Medical Officer of Health gives update on community health

A public health nurse applies fluoride varnish to the teeth of a young person. Photo from Oglaza’s report.

Respiratory illness risk is still at a high level, but wastewater and hospital admissions point to a downward-turning trend, according to Dr. Piotr Oglaza, Medical Officer of Health for Kingston, Frontenac, Lennox and Addington (KFL&A) Public Health. Oglaza gave a community update to the Board of Health on Wednesday, Jan. 24, 2024.

He began by explaining that KFL&A is still in a period of high risk, according to wastewater per cent positivity levels for respiratory viruses. What’s “promising,” Oglaza said, is that “locally, respiratory-related emergency department visits, and new admissions are now back to being at seasonal levels after the spike over the holidays.”

COVID-19 activity is high and stable, and the majority of cases locally are now the JN.1 variant, according to wastewater samples. Influenza activity outbreaks and hospitalizations are also at a high level, Oglaza reported, while RSV and other respiratory activity is low and stable.

On the provincial level, “COVID-19 is now at a moderate level, and influenza is still sporadic and localized, and both are decreasing. So that’s certainly very promising,” Oglaza noted.

“After a spike around the holidays, COVID wastewater concentrations are decreasing across most of the province. So that’s consistent with what we are seeing locally, as well,” he said.

Vaccination update

COVID-19 vaccine coverage in KFL&A is exceeding provincial averages, according to Oglaza, with 26 per cent of KFL&A residents vaccinated this fall and winter, versus 15 per cent in all of Ontario. People 65 and over are at a 63 per cent coverage level in KFL&A, versus 45 percent in all of Ontario. Oglaza attributed this achievement partially to “greater participation from our partners, especially pharmacies, which administered 70 per cent of doses administered… That’s certainly a very good outcome.”

Handing over the responsibility of vaccine administration to partners “is something that we were striving to achieve since the acute pandemic stage,” he pointed out.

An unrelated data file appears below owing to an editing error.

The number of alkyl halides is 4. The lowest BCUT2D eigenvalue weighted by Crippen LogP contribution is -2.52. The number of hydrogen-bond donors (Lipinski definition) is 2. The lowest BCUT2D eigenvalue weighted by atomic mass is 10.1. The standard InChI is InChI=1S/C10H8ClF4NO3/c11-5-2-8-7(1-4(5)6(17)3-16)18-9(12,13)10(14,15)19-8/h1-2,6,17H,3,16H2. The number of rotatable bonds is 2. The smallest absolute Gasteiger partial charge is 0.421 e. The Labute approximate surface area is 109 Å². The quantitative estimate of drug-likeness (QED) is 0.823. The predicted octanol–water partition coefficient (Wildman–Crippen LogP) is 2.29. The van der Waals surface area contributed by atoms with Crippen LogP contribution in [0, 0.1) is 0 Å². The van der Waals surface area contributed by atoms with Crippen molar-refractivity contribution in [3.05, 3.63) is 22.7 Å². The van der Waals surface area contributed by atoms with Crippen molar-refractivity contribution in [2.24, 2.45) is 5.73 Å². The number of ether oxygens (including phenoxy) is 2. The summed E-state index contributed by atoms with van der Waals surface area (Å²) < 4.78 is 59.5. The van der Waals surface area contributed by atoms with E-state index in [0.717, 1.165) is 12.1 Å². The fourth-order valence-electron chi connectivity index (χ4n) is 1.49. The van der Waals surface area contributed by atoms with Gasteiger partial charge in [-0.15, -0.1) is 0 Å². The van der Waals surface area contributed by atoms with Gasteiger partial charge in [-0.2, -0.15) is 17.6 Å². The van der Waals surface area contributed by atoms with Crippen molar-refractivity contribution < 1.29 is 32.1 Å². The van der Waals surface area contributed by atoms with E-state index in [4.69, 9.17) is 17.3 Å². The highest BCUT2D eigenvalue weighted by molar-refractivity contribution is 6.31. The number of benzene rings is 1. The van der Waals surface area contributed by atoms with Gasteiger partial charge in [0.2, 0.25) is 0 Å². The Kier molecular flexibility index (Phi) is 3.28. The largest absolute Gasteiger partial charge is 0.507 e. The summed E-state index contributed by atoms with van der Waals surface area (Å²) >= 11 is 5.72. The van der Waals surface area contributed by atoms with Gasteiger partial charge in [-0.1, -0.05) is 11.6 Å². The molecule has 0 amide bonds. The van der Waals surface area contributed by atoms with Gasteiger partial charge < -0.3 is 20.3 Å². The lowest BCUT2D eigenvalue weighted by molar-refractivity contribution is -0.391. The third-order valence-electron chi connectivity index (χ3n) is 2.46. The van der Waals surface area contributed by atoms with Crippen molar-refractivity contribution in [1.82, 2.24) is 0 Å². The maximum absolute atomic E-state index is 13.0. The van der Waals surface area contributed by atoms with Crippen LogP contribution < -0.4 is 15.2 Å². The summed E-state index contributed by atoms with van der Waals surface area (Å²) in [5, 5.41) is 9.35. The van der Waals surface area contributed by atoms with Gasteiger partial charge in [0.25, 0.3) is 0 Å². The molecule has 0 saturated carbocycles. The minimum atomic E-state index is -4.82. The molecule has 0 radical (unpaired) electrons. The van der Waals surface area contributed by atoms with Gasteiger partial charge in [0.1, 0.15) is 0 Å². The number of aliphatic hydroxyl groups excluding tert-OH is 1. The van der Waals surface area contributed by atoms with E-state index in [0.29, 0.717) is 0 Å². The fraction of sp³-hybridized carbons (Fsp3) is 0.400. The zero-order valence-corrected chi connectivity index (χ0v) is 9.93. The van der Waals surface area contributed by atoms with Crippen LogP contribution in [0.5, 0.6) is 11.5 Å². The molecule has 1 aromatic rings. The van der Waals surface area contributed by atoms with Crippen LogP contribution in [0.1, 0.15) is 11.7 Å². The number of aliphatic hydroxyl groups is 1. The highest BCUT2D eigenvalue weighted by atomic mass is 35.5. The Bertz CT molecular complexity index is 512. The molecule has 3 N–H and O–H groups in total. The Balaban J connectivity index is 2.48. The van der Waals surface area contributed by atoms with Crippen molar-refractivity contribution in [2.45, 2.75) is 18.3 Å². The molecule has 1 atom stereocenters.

Needle Syringe Program 

Next on Oglaza’s agenda was an update on the Needle Syringe Program. He noted that all Public Health units are required to ensure access to harm reduction supplies through a coordinated program.

“For many years, this service has been contracted to Kingston Community Health Centre, also known as Street Health,” he said, “but on January 1st, 2023, this program’s responsibilities were transitioned back to KFL&A Public Health.”

“So, over the past year, we became the distribution hub for sterile, safer injection; safer inhalation supplies; and safer disposal of used supplies,” he reported, noting there has been an enhancement of KFL&A Public Health’s educational resources for safer drug use.

“It was a very busy year for the team to take on that program and transition to administering this in the community,” Oglaza continued, indicating that the statistics collected had shown “this transition was successful.“

Of note, KFL&A Public Health distributed over 320,000 needles over the course of 2023, and collected approximately 614,652 used needles, according to the Oglaza’s update.

Statistics for Needle Syringe Program. Slide from Oglaza’s report.


Oglaza also highlighted the fluoride varnish program. He emphasized that this program was “administered by the dental health team, but it’s also supported by other teams within organizations that provide services to people in the community.” He specifically acknowledged the Healthy Babies Healthy Children program and the Early Years Team.

“The application of fluoride varnish to the teeth of very young children in programs [like those above] is important to help those who are already suffering from any disadvantage in access [to dental care], and it’s a very cost-effective way to prevent tooth decay and engage families in strategies to support oral health,” Oglaza explained.

He said the fluoride program is also being offered through home visits; he noted that this service was suspended during the COVID-19 pandemic and that since then, there has been a severe increase in early childhood tooth decay in the KFL&A region.

“In 2024,” Oglaza stated, “we will explore ways to expand and sustain this initiative, especially given the context that tooth decay has increased by 60 per cent in senior kindergarten-aged children.”

Appointments to the Board of Health

While appointing the chair and vice-chair of the KFL&A Board of Health was one item on the agenda for the meeting, it wasn’t one that took much time. For 2024, the chair and vice-chair of the Board will remain the same two individuals who held those roles in 2023, with Wes Garrod serving as Chair of the Board, and Councillor Jeff McLaren serving as Vice-Chair.

Further information on the KFL&A Board of Health, including a list of all Board members, is available on the KFL&A Public Health website.

One thought on “Medical Officer of Health gives update on community health

  • Very good report, keep up the great work of informative reporting by staff at the Kingstonist. KFL&A continue to lead the Province with high vaccination rates, congratulations. Glad to see that Wess Garrod and Jeff McLaren remain as Chair and Vice Chair, keep up the great work at the KFL&A Public Health Board. I trust that the City of Kingston will soon seriously consider adding Fluoride to their water system to minimize need for such treatments as fluoride varnish and reduce tooth decay, especially amongst under privileged children and those who do not see a dentist very often.

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